By DAN REYNOLDS, senior editor of Risk & Insurance®
Anyone who's ever played an instrument with any passion knows that each instrument has its marvels and quirks. There are oboe players who insist on Rigotti oboe cane for their double reeds. Some French Horn players wouldn't be caught dead without that nickel-plated Conn double horn they've been using since college.
Even among musicians, guitar players are a notoriously picky lot and may be even more particular and brand loyal. That's why the damage to or destruction of more than 1,000 professional guitars in the Soundcheck Nashville studio and storage facility is so painful to so many.
Soundcheck owner Ben Jumper initially put the loss from the early May flooding at some $10 million in guitars, drum sets, and other instruments and equipment.
The Musician's Hall of Fame & Museum, which was storing guitars at Jumper's place, reportedly lost instruments once played by the likes of Jimi Hendrix and The Who's Pete Townshend.
About 60 or so Nashville musicians were lucky enough to have insured their guitars through Heritage Insurance Services, underwritten by carriers like Travelers and The Hartford. The flood coverage in their inland marine policies will cover the losses, said Joan Gallo, a vice president with Feasterville, Pa.-based Heritage.
Musicians who relied on their homeowner's policies to cover their beloved axes are going to be out of luck.
"Sometimes, unfortunately, musicians find out after the fact that, if they have had their instruments insured under a homeowner's policy and they are using them professionally, they have no coverage," Gallo said.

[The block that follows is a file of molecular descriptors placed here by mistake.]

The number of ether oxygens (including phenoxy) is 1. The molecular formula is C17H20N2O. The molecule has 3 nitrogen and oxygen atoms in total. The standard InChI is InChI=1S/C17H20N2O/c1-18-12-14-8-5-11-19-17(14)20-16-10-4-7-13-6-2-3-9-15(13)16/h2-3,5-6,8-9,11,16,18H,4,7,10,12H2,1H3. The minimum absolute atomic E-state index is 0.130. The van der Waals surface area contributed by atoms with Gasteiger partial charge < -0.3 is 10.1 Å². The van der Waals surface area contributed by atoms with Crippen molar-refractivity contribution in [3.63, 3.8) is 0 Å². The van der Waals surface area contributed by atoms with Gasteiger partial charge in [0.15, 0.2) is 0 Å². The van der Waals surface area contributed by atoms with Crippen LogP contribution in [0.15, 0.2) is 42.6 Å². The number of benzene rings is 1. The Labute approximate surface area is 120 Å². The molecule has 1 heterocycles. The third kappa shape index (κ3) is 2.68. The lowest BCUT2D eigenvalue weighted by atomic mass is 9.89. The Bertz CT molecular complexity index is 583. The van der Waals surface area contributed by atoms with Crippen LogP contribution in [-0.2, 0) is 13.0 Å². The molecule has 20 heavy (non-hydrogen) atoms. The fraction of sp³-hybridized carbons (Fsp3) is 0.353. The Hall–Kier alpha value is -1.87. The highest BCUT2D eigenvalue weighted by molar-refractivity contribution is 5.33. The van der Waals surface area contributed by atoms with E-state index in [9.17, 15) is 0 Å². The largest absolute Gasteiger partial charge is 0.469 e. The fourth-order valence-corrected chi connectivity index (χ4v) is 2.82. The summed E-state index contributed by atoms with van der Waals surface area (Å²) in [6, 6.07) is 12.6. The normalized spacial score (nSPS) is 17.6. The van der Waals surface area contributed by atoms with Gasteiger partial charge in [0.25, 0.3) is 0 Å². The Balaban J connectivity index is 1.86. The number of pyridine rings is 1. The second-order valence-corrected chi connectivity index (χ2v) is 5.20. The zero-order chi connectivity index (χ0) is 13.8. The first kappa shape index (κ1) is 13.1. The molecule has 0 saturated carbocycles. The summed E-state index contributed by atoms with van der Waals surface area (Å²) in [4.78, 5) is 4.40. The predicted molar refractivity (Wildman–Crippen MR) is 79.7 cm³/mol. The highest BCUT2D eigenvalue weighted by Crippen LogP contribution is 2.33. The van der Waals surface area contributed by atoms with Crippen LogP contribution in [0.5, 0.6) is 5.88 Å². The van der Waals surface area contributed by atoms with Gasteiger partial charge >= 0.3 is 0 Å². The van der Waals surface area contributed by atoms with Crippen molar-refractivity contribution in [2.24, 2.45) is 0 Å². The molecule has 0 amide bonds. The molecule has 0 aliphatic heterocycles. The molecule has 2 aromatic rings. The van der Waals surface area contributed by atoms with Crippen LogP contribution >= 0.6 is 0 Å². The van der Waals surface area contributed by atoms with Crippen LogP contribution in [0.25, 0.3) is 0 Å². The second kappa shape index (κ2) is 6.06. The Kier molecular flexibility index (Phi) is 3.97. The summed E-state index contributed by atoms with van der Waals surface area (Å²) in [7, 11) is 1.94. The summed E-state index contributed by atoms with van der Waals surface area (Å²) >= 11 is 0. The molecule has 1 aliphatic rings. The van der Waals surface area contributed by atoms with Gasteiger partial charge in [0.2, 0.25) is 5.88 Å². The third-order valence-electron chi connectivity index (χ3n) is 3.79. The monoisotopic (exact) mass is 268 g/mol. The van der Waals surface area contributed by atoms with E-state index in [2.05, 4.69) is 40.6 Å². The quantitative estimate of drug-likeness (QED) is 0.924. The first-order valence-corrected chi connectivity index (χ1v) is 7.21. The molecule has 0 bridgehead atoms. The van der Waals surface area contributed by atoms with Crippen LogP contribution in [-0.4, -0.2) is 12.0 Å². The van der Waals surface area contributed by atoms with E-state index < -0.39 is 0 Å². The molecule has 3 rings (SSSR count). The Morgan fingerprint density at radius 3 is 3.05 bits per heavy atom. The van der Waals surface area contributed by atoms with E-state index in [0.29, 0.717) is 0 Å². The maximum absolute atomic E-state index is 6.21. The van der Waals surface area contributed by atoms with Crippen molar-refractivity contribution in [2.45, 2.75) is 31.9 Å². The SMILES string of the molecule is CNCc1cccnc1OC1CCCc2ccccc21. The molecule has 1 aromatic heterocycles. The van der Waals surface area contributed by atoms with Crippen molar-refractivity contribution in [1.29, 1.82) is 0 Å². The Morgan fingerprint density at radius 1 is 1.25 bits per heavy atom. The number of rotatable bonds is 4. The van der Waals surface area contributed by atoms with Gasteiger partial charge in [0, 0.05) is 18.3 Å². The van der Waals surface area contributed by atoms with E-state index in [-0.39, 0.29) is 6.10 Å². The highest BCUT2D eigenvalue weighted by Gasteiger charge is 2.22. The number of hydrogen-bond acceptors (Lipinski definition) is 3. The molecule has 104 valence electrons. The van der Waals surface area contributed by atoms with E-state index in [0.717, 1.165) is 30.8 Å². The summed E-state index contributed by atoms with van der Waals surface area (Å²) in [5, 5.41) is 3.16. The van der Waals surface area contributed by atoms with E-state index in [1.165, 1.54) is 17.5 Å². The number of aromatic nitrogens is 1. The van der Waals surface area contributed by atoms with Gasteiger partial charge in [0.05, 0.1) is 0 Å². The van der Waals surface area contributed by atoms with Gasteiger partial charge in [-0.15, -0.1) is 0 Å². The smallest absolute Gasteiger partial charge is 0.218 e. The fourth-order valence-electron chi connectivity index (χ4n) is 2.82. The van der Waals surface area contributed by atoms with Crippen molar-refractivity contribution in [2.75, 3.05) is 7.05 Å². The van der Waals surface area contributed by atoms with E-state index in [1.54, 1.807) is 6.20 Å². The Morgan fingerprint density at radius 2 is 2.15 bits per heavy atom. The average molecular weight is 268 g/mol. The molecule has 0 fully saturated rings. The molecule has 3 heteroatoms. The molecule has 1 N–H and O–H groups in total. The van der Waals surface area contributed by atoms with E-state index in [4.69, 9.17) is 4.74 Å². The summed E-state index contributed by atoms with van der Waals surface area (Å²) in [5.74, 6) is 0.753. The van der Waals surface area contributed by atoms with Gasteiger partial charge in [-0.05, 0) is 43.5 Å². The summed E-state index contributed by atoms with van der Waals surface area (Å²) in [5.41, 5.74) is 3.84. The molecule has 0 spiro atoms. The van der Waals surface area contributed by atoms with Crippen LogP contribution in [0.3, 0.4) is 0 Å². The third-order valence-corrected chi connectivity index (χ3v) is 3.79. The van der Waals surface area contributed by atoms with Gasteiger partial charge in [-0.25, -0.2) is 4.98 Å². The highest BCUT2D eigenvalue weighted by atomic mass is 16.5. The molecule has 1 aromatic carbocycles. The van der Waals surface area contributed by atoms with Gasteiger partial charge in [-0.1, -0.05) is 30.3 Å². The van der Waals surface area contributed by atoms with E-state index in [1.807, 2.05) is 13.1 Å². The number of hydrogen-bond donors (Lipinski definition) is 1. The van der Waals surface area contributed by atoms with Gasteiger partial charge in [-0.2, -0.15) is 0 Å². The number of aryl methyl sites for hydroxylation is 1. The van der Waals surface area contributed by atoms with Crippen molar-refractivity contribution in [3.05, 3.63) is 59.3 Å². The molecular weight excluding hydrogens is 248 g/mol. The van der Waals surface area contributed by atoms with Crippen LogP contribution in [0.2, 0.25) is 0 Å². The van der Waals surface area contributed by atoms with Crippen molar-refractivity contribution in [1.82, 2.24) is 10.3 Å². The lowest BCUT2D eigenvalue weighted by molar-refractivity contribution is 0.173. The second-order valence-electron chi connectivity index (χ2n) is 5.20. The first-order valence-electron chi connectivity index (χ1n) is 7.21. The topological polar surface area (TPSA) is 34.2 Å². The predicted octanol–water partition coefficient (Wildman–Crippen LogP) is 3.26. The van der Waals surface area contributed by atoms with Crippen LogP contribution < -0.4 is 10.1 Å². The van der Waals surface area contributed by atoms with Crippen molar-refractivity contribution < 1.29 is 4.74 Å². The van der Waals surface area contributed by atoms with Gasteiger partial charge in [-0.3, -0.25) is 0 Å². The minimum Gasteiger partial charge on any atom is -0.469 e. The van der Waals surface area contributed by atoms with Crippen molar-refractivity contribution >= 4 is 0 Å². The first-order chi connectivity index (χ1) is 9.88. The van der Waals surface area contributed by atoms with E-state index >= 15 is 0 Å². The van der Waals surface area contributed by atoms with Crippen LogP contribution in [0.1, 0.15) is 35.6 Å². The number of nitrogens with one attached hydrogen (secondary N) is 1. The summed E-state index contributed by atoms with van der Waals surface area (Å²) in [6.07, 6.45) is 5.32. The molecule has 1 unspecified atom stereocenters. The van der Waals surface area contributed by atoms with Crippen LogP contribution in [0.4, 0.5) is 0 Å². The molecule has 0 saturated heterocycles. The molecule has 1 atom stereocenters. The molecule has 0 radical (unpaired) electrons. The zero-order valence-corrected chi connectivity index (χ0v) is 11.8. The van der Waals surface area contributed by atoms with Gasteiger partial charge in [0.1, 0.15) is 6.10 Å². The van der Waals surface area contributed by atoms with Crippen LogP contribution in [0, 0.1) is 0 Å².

TAX REVENUES TO SUFFER
Cumberland River flooding has not only destroyed important musical mementos, it has also meant a big hit to the Nashville hotel industry and the loss of tax revenues from business interruption.
Initial loss estimates, which include major damage to the Gaylord Opryland Hotel and Convention Center, are coming in at $1.5 billion to $2 billion, according to Nashville officials.
The Gaylord Opryland Resort and Convention Center was already booked for 181,600 room nights at its 2,881-room facility for the four or more months that it is going to be out of commission.
That amounts to losses in the tens of millions of dollars, even using the hotel's lowest room rate, which is in the $200-per-night range.
Gaylord estimated that the loss of its room nights alone amounted to a 25 percent hit on Nashville's overall 2010 hotel tax revenue. The Nashville/Davidson County Metropolitan Government Finance Department was projecting $30,567,000 in hotel tax revenue for 2010, so that Gaylord hit represents more than $7 million in county government income washed away.
Damages to the Wyndham Nashville Resort were around $8 million in property losses, according to James Iervolino, the vice resident of risk management and insurance for Wyndham Worldwide.
"I guess this is fairly typical of any flood event that it always takes quite some time for information to emerge about the extent of the damage and the severity as well," said Neena Saith, the London-based senior catastrophe response manager for the global modeling firm Risk Management Solutions Inc.
However long it takes to figure out the exact losses, it's safe to say that large parts of Nashville's rich musical history, insured or uninsured, have been lost forever; and musicians who are uninsured are bound to feel an even deeper sting.
By comparison, the insured losses in Rhode Island, Connecticut and Massachusetts from flooding in March amounted to about $550 million, according to estimates released by the Property Claims Services of the Insurance Service Office.
May 21, 2010
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